How to Make a Positive First Impression With Your Resume

As you begin your search for a new job, preparing the necessary materials can present what seems like a long and confusing process.  Preparing your resume can seem bland, repetitive, and unimportant.  Well, preparing your resume may be bland it certainly is not unimportant.  Your resume represents the first impression you will make on potential employers.  It needs to succinctly summarize and highlight your qualifications for the position you are applying to.  An easy way to avoid feeling overwhelmed about preparing your resume is to think of it as a personal marketing document.  Resumes are not your entire life and work history.  They are not required to contain all of your failures and shortcomings.  Resumes should be used to highlight your qualifications for the position.  A quick Google search will turn up thousands of sites with sample resume templates (here and here).  These samples are helpful if you are concerned with formatting a resume, however, they do not help you decide what the content of your resume should be.  How can you communicate the highlights of your education and work history in way that will stand out to potential employers? If you can remember several important tips your resume will practically write itself.

Where to Start
Getting started can be the most difficult part of constructing your resume.  The best way to begin is to locate a copy of your latest resume.  If you are applying for your first job and have never written a resume performing a simple Google search for resume templates will give you a jumping off point.  Once you locate a copy of your resume give it a once over.  Be sure that your work history is current.  When you begin the updating process, compile lists of all the previous jobs you have held since you last wrote your resume.  Be sure to remember that you may have held several different jobs within the same companyInclude promotions, lateral transfers and any random job title changes.  Also include temporary jobs and volunteer work. These little things separate you from the droves of other applicants who are likely applying for the same position.  It is also helpful to make a list of the tasks you performed for your previous employers.  No task is too insignificant. Making a list of all the small tasks you completed may jog your memory and remind you of more significant work you performed.  Scour your performance reviews and make notes of any accolades or achievementsAs you move on to writing your resume these are likely to become major points.  Gather up all of your degrees, certifications, and licenses. Everyone knows that you need to include any degrees you have earned but it is also important to jot down any continued educational classes you have taken.  Once you have organized all this information you can move on to writing your resume.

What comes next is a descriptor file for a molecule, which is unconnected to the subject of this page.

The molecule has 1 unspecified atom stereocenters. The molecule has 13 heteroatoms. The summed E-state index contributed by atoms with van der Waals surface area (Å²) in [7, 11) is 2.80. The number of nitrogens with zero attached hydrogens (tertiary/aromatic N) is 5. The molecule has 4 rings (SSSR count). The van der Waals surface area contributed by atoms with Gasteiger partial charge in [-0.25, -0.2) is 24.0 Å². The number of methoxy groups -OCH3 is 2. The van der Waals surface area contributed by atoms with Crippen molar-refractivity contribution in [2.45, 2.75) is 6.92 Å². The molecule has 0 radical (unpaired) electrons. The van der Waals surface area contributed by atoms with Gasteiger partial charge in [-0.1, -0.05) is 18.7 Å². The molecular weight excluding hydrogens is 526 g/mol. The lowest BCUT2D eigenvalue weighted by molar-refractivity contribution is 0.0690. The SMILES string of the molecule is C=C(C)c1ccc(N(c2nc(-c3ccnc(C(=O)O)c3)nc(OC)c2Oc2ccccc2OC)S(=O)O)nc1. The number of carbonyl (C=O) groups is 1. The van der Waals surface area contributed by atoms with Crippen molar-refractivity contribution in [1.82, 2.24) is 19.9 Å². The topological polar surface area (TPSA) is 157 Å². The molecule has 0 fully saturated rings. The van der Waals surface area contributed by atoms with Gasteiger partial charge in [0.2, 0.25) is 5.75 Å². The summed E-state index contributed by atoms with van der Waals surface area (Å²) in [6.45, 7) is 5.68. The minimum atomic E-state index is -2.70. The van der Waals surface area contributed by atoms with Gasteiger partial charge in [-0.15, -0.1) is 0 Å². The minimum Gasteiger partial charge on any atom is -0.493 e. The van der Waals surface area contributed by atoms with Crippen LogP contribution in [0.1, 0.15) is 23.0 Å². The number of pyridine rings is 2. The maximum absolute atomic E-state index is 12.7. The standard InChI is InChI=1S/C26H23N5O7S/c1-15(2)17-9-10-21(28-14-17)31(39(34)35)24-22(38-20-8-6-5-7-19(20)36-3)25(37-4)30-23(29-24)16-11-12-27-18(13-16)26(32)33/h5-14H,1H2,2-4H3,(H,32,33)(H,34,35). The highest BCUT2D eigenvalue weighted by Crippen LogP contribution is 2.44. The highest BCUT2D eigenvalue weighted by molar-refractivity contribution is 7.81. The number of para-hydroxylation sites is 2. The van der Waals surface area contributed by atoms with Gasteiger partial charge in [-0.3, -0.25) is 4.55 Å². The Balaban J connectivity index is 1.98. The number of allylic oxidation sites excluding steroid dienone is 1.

Writing Your Resume
Now that you have compiled all of your prior work history,degrees, and performance reviews it is time to actually begin writing your resume.  The best place to start is with your contact information.  Include all of it, your home phone, cell phone, email and home addresses.  Be sure that your email address is professional.  If you are still using an email address like “” it may be necessary to create a new account.  Simply go to and create an account using some form of your name or initials.  The next section should be your “Objective” section.  This section should express how you will fit into the organization. Avoid being too broad or too specific. Express what type of position you are seeking and briefly identify why you would be a perfect fit for that position.  A sample would read something like “A clerical position where proven analytical skills and attention to detail will be utilized.”  Next, continue with your educational background.  List any degrees you have earned along with any other education or training you have received that is pertinent to the position you are applying for.  Now it is time to list your work experience.  You should list your previous jobs in reverse chronological order.  Start with the most recent position you have held and work backwards from there.  After you list each job give a brief, bulleted, description the duties you performed.  You may also want to include several optional sections if they apply to you. Volunteer work, awards and honors, certifications and licenses, and special abilities (language or computer skills) are just a few examples of these optional sections.  Once you have finished writing your resume PROOFREAD IT!  The worst thing you could possibly do is have spelling or grammar mistakes in your resume.  Mistakes such as those portray you as sloppy and disorganized, which is definitely not the impression you want to make on a potential employer.

It is important to remember that a resume is a tool used to quickly inform your potential employer why you are qualified for the job.  Use it to your advantage.  You are not required to include embarrassing information or past failures.  When a resume is used correctly it can be an extremely useful marketing tool.  It will portray you as intelligent, professional, and most importantly, qualified.


My Take
Writing a resume can be a daunting task.  To make it as easy as possible get organized. Gather up all potentially helpful information, and use your resume as a tool to market yourself to potential employers.  Sell yourself by using your resume to make a positive first impression on you potential employer.

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